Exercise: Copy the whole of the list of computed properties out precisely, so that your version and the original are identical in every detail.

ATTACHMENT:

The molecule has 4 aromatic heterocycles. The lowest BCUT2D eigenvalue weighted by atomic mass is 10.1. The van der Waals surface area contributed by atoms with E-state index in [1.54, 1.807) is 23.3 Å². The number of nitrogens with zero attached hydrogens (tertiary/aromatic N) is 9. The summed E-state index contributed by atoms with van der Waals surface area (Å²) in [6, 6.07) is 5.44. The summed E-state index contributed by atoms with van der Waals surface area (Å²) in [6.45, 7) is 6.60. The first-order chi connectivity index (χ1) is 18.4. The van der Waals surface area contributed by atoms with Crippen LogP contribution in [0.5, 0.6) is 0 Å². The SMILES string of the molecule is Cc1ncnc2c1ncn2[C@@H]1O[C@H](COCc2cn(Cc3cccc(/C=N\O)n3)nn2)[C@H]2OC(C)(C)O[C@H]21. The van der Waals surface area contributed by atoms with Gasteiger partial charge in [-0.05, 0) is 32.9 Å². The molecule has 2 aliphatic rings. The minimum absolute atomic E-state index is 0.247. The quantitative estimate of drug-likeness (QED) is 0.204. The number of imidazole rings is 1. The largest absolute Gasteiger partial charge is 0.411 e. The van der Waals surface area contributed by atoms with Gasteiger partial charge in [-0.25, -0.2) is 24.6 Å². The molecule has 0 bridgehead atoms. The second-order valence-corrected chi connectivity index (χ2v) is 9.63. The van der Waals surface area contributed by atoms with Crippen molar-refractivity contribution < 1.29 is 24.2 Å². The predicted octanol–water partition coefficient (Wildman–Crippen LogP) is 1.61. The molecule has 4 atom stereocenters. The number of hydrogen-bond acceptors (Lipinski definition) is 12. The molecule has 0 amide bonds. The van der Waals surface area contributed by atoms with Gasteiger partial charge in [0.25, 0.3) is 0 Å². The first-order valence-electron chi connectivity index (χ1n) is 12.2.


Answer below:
The molecule has 4 aromatic heterocycles. The lowest BCUT2D eigenvalue weighted by atomic mass is 10.1. The van der Waals surface area contributed by atoms with E-state index in [1.54, 1.807) is 23.3 Å². The number of nitrogens with zero attached hydrogens (tertiary/aromatic N) is 9. The summed E-state index contributed by atoms with van der Waals surface area (Å²) in [6, 6.07) is 5.44. The summed E-state index contributed by atoms with van der Waals surface area (Å²) in [6.45, 7) is 6.60. The first-order chi connectivity index (χ1) is 18.4. The van der Waals surface area contributed by atoms with Crippen LogP contribution in [0.5, 0.6) is 0 Å². The SMILES string of the molecule is Cc1ncnc2c1ncn2[C@@H]1O[C@H](COCc2cn(Cc3cccc(/C=N\O)n3)nn2)[C@H]2OC(C)(C)O[C@H]21. The van der Waals surface area contributed by atoms with Gasteiger partial charge in [-0.05, 0) is 32.9 Å². The molecule has 2 aliphatic rings. The minimum absolute atomic E-state index is 0.247. The quantitative estimate of drug-likeness (QED) is 0.204. The number of imidazole rings is 1. The largest absolute Gasteiger partial charge is 0.411 e. The van der Waals surface area contributed by atoms with Gasteiger partial charge in [-0.25, -0.2) is 24.6 Å². The molecule has 0 bridgehead atoms. The second-order valence-corrected chi connectivity index (χ2v) is 9.63. The van der Waals surface area contributed by atoms with Crippen molar-refractivity contribution < 1.29 is 24.2 Å². The predicted octanol–water partition coefficient (Wildman–Crippen LogP) is 1.61. The molecule has 4 atom stereocenters. The number of hydrogen-bond acceptors (Lipinski definition) is 12. The molecule has 0 amide bonds. The van der Waals surface area contributed by atoms with Gasteiger partial charge in [0.25, 0.3) is 0 Å². The first-order valence-electron chi connectivity index (χ1n) is 12.2.